An apparent single “Electro Movimiento” is a tricky one; I found it erratic on first listening, but it has quickly become a favorite. It’s Timbaland with edgier personality. The song mentions its will to go back to the 80s to that time Madonna was a virgin and John Travolta was spinning his dance moves, going back to a decade of stability and a generation of dancers that would had been electrified by Calle 13. “Fiesta de Locos” is on fire, a club banger with some great male vs. female chorus, controversially religious and spiced up by the great infectious humor Rene Perez is known for: “I’m sorry if my words are dirty, but my mind is flexible like a Russian gymnast.” The most political song that gives the title to the album is hard on drums to give it a look of army-like force where the barrios are following each other to protest. While “John El Esquizofrenico” is creepier than the perverse innocence view of Guillermo del Toro and Tim Burton combined. It’s a tragic song where Rene Perez and Eduardo Cabra shine at their best. Los De Atras Vienen Conmigo another addition to Calle 13’s league of their own.

Taras Bulba, Jessy Bulbo

Nuevos Ricos, México

by Carlos Reyes

In the intro of “Estampa Polinesia” Jessy Bulbo questions “should I do a Patti Smith shot?” Let me get it straight, Taras Bulba is the best Latin rock album I’ve heard this year so far. Jessy Bulbo is the wildest girl in Mexico’s music, a rare tour de force with full control over her savage musical vision. Some may remember this hot wonder as the leader of Las Ultrasonicas; she decided to go solo and released the notable Saga Mama in 2006, but that record was no more than a fancy collage of noise and attitude, unlike this new album that really gets it right. Under the guidance of producers Martin Thulin from Los Fancy Free and Dandy de Tacubaya from Titan this is one of the most grateful knockouts of the year.

The first single “Muñequita Sintetica” is a cover from underground 80s rockero El Haragan, an irrational love song about a man’s testimonial on his crack head girlfriend. He calls her his ‘synthetic doll’ but not in a sexual sense as many would think; see Latin America is so poor that addicts (especially street kids) inhale strong kinds of glue that are affordable and easily available, so he is embracing her metamorphosis physically and mentally while maintaining an eye on a violent reality. The album’s jewel is “No escuches mas a tus ídolos”, a self-fulfilling, self-promoting song where she asks us to stop listening to our idols and start playing her music. “those rhymes touting your way, are nothing but a word play with no virtue, they have an issue and expire date, you’ll forget them by fall, you’ll see.”

First track “Comal” is a round travelling of a subject replacing another subject and their role as a dependant or consequence: “comal for the tortillas, tortillas for the tacos, tacos to eat, eat to live, live to die, die for the sand, sand for pot, pot for the flowers, flowers for the girls, girls for the boys…” Bulbo understands roundness in a cynical contemplation where she is able to tackle and make existence seem so ridiculous. “Leche Agria” is a mystical chorus-based track that sounds a lot like Los Fancy Free and bravely talks about a woman’s smell to ‘sour milk’; about the realization and eventual redemption of the female gender towards age. Taras Bulba is all about confrontation but carries a revolutionist sensitivity, just like Patti Smith’s three-chord punk rock albums during the 70s and 80s (from Horses [1975] to Dream of Life [1988]) that confronted conservatism.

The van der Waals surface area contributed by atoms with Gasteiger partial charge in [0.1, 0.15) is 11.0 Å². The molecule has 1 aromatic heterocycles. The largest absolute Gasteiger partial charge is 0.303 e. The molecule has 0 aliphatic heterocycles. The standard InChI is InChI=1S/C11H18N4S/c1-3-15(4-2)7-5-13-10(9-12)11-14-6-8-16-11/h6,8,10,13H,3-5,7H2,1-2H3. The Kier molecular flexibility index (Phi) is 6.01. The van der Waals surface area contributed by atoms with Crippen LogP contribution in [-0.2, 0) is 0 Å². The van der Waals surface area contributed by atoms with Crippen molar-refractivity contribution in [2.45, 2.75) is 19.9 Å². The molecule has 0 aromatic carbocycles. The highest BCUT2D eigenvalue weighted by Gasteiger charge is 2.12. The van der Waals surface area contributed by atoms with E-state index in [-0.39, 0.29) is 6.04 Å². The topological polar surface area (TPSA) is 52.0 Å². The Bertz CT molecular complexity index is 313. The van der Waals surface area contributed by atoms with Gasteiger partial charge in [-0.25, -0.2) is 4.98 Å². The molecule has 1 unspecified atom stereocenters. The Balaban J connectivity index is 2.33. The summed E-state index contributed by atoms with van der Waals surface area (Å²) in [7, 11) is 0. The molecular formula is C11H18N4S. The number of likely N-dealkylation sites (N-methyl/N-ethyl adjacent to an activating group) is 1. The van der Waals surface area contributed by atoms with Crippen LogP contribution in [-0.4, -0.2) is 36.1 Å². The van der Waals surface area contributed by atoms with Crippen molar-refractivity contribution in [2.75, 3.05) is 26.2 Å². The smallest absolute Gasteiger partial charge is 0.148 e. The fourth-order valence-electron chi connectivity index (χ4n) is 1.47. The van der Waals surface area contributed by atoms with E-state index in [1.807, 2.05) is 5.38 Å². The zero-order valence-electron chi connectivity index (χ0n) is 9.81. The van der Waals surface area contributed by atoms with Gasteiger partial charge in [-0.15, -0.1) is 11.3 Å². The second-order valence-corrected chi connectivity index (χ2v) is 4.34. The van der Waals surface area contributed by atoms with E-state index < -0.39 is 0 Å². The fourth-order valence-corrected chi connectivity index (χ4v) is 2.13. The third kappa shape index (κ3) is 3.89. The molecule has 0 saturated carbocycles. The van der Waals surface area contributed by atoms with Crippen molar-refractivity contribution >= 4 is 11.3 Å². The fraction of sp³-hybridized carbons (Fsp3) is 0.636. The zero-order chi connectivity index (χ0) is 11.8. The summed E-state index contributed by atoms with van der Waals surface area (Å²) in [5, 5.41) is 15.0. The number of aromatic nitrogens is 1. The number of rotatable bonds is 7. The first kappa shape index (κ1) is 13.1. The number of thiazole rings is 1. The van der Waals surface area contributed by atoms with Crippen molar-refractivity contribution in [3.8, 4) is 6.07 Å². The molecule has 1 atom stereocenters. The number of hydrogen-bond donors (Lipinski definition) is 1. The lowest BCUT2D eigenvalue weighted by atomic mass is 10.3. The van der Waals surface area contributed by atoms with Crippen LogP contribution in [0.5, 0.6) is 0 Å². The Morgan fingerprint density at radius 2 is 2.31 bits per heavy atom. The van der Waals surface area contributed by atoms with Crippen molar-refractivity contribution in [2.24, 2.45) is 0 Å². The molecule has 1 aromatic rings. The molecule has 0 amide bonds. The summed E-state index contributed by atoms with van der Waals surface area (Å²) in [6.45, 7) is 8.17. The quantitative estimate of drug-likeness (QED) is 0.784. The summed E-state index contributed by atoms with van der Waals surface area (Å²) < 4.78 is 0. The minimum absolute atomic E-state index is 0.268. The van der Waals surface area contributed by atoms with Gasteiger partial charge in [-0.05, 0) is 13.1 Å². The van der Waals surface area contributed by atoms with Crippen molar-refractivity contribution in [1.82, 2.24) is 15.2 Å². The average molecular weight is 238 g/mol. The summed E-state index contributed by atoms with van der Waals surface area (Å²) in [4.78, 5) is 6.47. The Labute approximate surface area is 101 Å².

I included “Sexo sin amor” from Saga Mama as one of the best songs from this year and there is an equally volatile track here, “La Experiencia Critica” also works on disfiguring the strings and drums to destroy any sort of musical patterns. Jessy Bulbo is willing to transmit whatever she wants the way she wants, so don’t be alarmed if at the middle of a song she starts to scream uncontrollably. Her delicate voice suddenly undresses its innocence and puts a raspy mind-blowing explosion of vocal manifestation. The album consists of nine splendid tracks in an album titled after the historical short story by Nikolai Gigol. In her words: “este álbum contiene ocho piezas de rechupete que se perfilan para redefinir los parámetros del buen gusto alternativo.. the biggest surprise about this album is finding out I can sing.”

Numeric Rating
: 89
♫♫♫ "La Experiencia Critica"
MySpace (Full album available for streaming)

Key tracks: "Muñequita Sintetica", "No escuches mas a tus idolos" and "La Experiencia Critica"

Blueghost & Poni Republic Present Los Fancy Free, Nuuro & More!

You want to know where I’ll be tonight? (This is Jean-Stephane writing btw)
We have pleasantly reviewed, played or mentioned Los Fancy Free, Nuuro, Todosantos and Maniqui Lazer; well, this is the chance to know why we like them so much. Get the chance to see a bunch of cool people in the coolest city of the U.S., of course New York City. This is part of the CMJ 2008 (Music Marathon & Film Festival) and will also feature other multicolored acts for our pleasure.


  1. ♫♫♫ "Waiting" - Nuuro
  2. ♫♫♫ "OMG! We Got It! - Todosantos
  3. ♫♫♫ "Ja Ja Ja" - Los Fancy Free
  4. ♫♫♫ "Sonic Sex" - Maniqui Lazer

El Guincho, Gorilla Contra Bear Mixtape